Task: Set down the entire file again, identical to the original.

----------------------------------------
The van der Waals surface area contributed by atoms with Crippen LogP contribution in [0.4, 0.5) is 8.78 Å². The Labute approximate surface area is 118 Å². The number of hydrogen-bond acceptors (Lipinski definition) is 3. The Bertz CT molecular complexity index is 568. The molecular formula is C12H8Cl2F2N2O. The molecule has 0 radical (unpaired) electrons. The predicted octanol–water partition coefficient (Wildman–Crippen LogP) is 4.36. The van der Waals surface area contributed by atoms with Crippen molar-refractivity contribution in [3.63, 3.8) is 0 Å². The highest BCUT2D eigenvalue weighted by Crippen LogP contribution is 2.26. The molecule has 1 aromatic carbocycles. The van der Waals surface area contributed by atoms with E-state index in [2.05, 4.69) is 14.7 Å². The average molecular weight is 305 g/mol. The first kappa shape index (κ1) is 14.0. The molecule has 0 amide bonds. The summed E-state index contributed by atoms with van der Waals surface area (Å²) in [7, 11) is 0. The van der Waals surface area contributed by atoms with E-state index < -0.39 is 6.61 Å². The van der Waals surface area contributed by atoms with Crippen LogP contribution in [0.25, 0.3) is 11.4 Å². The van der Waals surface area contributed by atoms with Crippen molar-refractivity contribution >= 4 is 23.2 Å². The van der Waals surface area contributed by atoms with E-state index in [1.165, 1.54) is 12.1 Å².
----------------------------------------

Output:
The van der Waals surface area contributed by atoms with Crippen LogP contribution in [0.4, 0.5) is 8.78 Å². The Labute approximate surface area is 118 Å². The number of hydrogen-bond acceptors (Lipinski definition) is 3. The Bertz CT molecular complexity index is 568. The molecular formula is C12H8Cl2F2N2O. The molecule has 0 radical (unpaired) electrons. The predicted octanol–water partition coefficient (Wildman–Crippen LogP) is 4.36. The van der Waals surface area contributed by atoms with Crippen molar-refractivity contribution in [3.63, 3.8) is 0 Å². The highest BCUT2D eigenvalue weighted by Crippen LogP contribution is 2.26. The molecule has 1 aromatic carbocycles. The van der Waals surface area contributed by atoms with E-state index in [2.05, 4.69) is 14.7 Å². The average molecular weight is 305 g/mol. The first kappa shape index (κ1) is 14.0. The molecule has 0 amide bonds. The summed E-state index contributed by atoms with van der Waals surface area (Å²) in [7, 11) is 0. The van der Waals surface area contributed by atoms with E-state index < -0.39 is 6.61 Å². The van der Waals surface area contributed by atoms with Crippen LogP contribution in [0.25, 0.3) is 11.4 Å². The van der Waals surface area contributed by atoms with Crippen molar-refractivity contribution >= 4 is 23.2 Å². The van der Waals surface area contributed by atoms with E-state index in [1.165, 1.54) is 12.1 Å².